By Terri Moon Cronk, DoD News, Defense Media Activity
WASHINGTON -- Candidates training to be special operators evolve to the enemy that's developing by adapting and trying to overcome it, two Air Force special-operator trainers said yesterday at the Pentagon in the Defense Department’s “Showcasing Lethality” briefing series.
“From the battlefront and the training enterprise, from our standpoint, we are the foundation of what builds our battlefront airmen, to include our combat control operators, our pararescuemen, our [tactical air control party] operators and our special operations,” said Air Force Master Sgt. Robert Gutierrez Jr., superintendent of standards and evaluations for Air Education and Training Command’s Battlefield Airmen Training Group, at Joint Base-San Antonio-Lackland in Texas.
He and Air Force Master Sgt. Thomas J. Gunnell, a tactical air control party craftsman assigned to the 26th Special Tactics Squadron at Cannon Air Force Base in New Mexico, provide some of the most rigorous training that goes into being a battlefield airman.
“We try to basically build individuals that would never quit, [and] get them through arguably some of the hardest DoD training that's out there,” Gutierrez said of the mostly junior-enlisted candidates, many of whom are right out of high school.
While the two trainers said their attrition rate used to be up toward 80 percent and 90 percent, it’s now closer to 69 percent. “It's still pretty rough, and it's extensive and hard,” Gunnell said of the selection and training processes.
Changes in Training
“How we have come to this point is honestly through innovation and change,” he said, noting implementation of courses, such as an eight-week pilot program called the Battlefront Airmen Preparatory Course, which has added to changes in training.
“We are making individuals that come through from [basic military training] fitter, faster, stronger and more mentally resilient,” Gunnell said, “[while we] familiarize them with the training and the types of environments we're going to put them in.”
Gutierrez emphasized how the jobs that result from the intense training involve huge responsibilities.
“In some instances,” Gutierrez said, “they're E-4s [or] E-5s controlling million-dollar aircraft, [and they] are responsible for lives and making the right moral and ethical decisions on the battlefield.”
Yet, the trainers don't just build war fighters -- they build responsible noncommissioned officers and train them to go out and “do the fight,” Gutierrez said. “We're building the best candidates out there in the world,” he added.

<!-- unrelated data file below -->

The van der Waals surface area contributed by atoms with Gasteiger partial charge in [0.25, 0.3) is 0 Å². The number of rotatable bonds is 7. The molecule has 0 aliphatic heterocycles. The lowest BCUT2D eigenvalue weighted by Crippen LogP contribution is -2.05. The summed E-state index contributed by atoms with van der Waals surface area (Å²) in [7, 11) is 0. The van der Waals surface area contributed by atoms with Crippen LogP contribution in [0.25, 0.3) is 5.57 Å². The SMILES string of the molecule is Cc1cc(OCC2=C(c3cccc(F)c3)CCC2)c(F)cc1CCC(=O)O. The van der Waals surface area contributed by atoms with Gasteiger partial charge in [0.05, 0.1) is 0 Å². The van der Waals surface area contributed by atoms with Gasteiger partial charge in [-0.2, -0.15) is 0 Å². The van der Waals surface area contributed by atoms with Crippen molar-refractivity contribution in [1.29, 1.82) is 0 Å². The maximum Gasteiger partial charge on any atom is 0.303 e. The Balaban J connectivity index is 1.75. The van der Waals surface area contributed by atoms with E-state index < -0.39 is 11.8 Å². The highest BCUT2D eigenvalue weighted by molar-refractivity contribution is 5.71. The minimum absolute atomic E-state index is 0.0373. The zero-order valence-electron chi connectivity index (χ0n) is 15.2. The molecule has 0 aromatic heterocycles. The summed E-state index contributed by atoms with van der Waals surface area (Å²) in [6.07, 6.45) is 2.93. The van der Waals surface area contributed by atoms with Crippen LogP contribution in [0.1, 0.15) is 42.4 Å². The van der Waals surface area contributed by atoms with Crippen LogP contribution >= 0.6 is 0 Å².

They agreed that today’s technology, which produced equipment such as unmanned aircraft and sophisticated munitions has taken training a long way in recent years.
Gunnell said trainers must turn candidates into “full-on operators” for the operational force because they're essential in light of the operations tempo made necessary by numerous global threats.
Training is now more science-based, with strength and conditioning coaches, athletic trainers and even physical therapists, he noted. “We have operations psychologists that are sitting there watching and assessing these candidates to make sure we are taking the right individual that's going to make the right decision when it's needed,” he said.
Emphasizing that safety is their No. 1 concern, the trainers said they prepare candidates in all environments to meet the needs of building a fitter, faster, stronger and mentally resilient airman to support any given effort. Gunnell said today’s candidates are “amazing” in their physical and mental abilities.
“We're not getting the same guys, probably, that [Gutierrez] and I were when we first came in,” he said. “The [people] we're getting now are stronger and smarter. Their aptitude levels are just unreal.
“It's awesome to see them grow from young airmen,” said he continued. “We put them out on the battlefield … in Afghanistan and Iraq, everywhere all over the world, and they just take it and come back with a little experience. They get a little confidence, and then we're able to grow a little bit further. I teach them so much based off what I've learned. But then they come back with that experience. They teach the next crop of guys coming in.”
Training special operations candidates is becoming more lethal, Gunnell said, drawing on experience from war in Afghanistan and Iraq. “We've been doing this for 17 years now, and it's helped us grow the nation's young people and [produce] some incredible individuals.”